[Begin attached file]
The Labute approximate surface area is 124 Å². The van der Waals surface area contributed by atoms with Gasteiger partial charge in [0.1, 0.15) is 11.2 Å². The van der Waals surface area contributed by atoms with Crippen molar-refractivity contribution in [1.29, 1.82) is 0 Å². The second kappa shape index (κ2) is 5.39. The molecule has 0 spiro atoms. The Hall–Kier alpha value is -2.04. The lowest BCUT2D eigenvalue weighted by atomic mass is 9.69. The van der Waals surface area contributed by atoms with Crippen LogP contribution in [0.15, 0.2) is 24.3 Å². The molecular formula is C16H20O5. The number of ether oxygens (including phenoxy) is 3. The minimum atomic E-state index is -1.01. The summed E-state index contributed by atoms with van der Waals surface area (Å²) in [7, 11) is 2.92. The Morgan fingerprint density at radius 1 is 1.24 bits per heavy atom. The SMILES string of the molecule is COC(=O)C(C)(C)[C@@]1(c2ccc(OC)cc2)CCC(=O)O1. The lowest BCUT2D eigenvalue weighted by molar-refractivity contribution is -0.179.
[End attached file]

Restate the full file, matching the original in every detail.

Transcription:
The Labute approximate surface area is 124 Å². The van der Waals surface area contributed by atoms with Gasteiger partial charge in [0.1, 0.15) is 11.2 Å². The van der Waals surface area contributed by atoms with Crippen molar-refractivity contribution in [1.29, 1.82) is 0 Å². The second kappa shape index (κ2) is 5.39. The molecule has 0 spiro atoms. The Hall–Kier alpha value is -2.04. The lowest BCUT2D eigenvalue weighted by atomic mass is 9.69. The van der Waals surface area contributed by atoms with Crippen LogP contribution in [0.15, 0.2) is 24.3 Å². The molecular formula is C16H20O5. The number of ether oxygens (including phenoxy) is 3. The minimum atomic E-state index is -1.01. The summed E-state index contributed by atoms with van der Waals surface area (Å²) in [7, 11) is 2.92. The Morgan fingerprint density at radius 1 is 1.24 bits per heavy atom. The SMILES string of the molecule is COC(=O)C(C)(C)[C@@]1(c2ccc(OC)cc2)CCC(=O)O1. The lowest BCUT2D eigenvalue weighted by molar-refractivity contribution is -0.179.